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One in 12 N.D. Children are Uninsured

Current estimates indicate that the 2008 through 2010 three-year average of uninsured children in North Dakota was 8 percent (approximately 12,000 children), which is roughly equivalent to one out of every 12 children in the state. Nationally, 9.9 percent were without health insurance coverage.

This month’s “Economic Brief,” a monthly publication from the North Dakota State Data Center at North Dakota State University, focuses on those children ages 0 to 17 without health insurance in North Dakota. The Current Population Survey’s Annual Social and Economic Supplement (ASEC), which is a joint project between the U.S. Bureau of Labor Statistics and the U.S. Census Bureau, provides annual estimates of the number of people with or without health insurance by selected characteristics.

The ASEC is designed to collect statistically reliable estimates primarily at the national level. Because state estimates are less reliable due to relatively small sample sizes, which can cause state estimates to fluctuate widely year to year, the Census Bureau recommends using three-year averages to compare estimates across states and two-year averages to evaluate changes in state estimates through time.

Although confidence intervals around the estimates can be relatively large for states such as North Dakota, ASEC statistics are one way of estimating the number of children at risk.

Comparisons of all states using three-year average uninsured rates for 2008 through 2010 show that Texas had the highest proportion (16.9 percent) of uninsured children in the nation and Massachusetts had the lowest (3.4 percent). North Dakota’s rate for uninsured children ranked in the middle of the 50 states.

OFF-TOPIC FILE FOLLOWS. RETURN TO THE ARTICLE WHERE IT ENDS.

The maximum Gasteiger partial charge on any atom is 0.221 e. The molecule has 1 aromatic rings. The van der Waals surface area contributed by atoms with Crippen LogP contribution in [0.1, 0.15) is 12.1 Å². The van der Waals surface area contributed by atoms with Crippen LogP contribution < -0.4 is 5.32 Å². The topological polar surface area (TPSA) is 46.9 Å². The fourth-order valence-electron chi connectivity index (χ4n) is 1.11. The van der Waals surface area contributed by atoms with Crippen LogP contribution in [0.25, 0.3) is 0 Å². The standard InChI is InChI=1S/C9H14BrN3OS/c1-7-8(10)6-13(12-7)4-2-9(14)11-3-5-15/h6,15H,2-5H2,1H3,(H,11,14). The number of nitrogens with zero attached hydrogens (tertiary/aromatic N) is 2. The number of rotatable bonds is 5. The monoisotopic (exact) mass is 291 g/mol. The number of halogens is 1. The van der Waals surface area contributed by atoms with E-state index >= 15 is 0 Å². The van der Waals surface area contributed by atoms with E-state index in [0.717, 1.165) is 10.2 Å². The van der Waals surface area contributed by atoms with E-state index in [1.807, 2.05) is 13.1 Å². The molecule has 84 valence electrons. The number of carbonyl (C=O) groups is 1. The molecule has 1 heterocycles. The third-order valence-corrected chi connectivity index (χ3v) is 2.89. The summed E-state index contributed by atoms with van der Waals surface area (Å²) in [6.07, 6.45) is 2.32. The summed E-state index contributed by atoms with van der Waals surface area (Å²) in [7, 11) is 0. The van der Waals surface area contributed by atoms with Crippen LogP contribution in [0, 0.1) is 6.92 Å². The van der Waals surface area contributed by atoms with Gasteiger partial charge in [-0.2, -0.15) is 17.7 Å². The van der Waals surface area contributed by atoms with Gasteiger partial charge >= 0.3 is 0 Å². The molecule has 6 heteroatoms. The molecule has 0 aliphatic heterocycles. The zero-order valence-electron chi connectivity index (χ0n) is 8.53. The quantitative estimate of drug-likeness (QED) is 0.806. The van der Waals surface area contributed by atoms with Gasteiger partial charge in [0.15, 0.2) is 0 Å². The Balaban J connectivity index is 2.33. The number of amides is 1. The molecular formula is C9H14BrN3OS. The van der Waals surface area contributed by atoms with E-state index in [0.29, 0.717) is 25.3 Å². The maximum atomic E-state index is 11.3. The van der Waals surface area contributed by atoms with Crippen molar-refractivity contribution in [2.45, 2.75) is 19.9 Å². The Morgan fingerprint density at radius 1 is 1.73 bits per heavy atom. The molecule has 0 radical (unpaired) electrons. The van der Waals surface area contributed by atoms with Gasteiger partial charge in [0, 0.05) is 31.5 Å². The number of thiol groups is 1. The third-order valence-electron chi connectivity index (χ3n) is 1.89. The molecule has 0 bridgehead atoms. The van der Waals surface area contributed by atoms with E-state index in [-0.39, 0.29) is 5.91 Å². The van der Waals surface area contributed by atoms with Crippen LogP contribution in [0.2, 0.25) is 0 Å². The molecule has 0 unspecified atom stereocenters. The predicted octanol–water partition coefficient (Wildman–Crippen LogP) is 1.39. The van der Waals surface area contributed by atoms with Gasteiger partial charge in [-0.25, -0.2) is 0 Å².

When examining the two-year averages from 2008 through 2009 and 2009 through 2010 for North Dakota, it appears that the proportion of uninsured children in our state increased by 1.2 percentage points. However, because of the small sample size, this amount of change is not statistically significant.

“This means that the difference in the two periods may be an artifact of the sample rather than a true representation of change,” says Richard Rathge, State Data Center director.

Hawaii was the only state that had a statistically significant change in the proportion of uninsured children. It had a decrease of 1.5 percent through the two-year averages.

NDSU Agriculture Communication - Nov. 16, 2011

Source:Richard Rathge, (701) 231-8621,
Editor:Rich Mattern, (701) 231-6136,
Health Insurance by State Preview
(1115 Economic Brief.pdf - 353.24 Kb)
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